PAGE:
By Nancy Dahlberg
The Miami Herald
WWR Article Summary (tl;dr) Entrepreneurship is NOT just for millennials. In Miami, the people most likely to start or run a new business are between 35-54 years old and make more than $100,000 a year.
The Miami Herald
If it seems like everyone you meet is an entrepreneur these days, there’s a reason for that.
Miami has one of the highest rates of new entrepreneurial activity in the country, nearly twice the national average, according to a 2016 Global Entrepreneurship Monitor report released Monday by Babson College.
While 12.6 percent of Americans were starting or running new businesses during the past two years, 22 percent in Miami were, according to the GEM report, which for the first time included a city-level analysis of entrepreneurship in Boston, Miami and Detroit to provide a window into how entrepreneurship thrives locally.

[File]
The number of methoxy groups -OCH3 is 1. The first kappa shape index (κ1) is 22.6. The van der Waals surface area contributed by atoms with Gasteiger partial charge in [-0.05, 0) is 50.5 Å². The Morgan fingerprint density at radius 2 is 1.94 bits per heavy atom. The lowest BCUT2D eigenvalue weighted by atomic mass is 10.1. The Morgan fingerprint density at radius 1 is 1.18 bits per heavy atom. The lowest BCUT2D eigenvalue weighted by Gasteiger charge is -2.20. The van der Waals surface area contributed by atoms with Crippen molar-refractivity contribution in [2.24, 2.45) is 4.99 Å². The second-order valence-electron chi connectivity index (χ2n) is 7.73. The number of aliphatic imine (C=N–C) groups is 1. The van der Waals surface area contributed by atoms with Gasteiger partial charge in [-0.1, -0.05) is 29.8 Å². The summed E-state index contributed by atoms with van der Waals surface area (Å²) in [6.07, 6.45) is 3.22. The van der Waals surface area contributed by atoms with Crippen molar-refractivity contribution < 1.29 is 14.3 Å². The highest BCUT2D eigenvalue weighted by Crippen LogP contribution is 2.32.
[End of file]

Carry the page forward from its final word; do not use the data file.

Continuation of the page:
“It’s important to identify and monitor a city’s needs and monitor progress relative to entrepreneurship, whether that means, for example, supporting women or youth entrepreneurs or assisting ventures that introduce innovations or create jobs,” said Donna Kelley, a Babson College professor and co-author of the report.
In South Florida, like other areas of the country, organizations and universities have been focused on accelerating entrepreneurship with new programs, mentorship, pitch opportunities and co-working spaces. Even Babson itself has launched an accelerator for women and graduate programs in Miami recently.
The American Dream is alive and well, according to the study. Nationally during the past two years, more than 25 million Americans were starting or running new businesses in the United States. More than half of Americans see good opportunities around them for starting a business, 57 percent vs 41 percent globally, and it’s a sharp rise from the depths of the recession in 2009, in which just 28 percent saw good opportunities.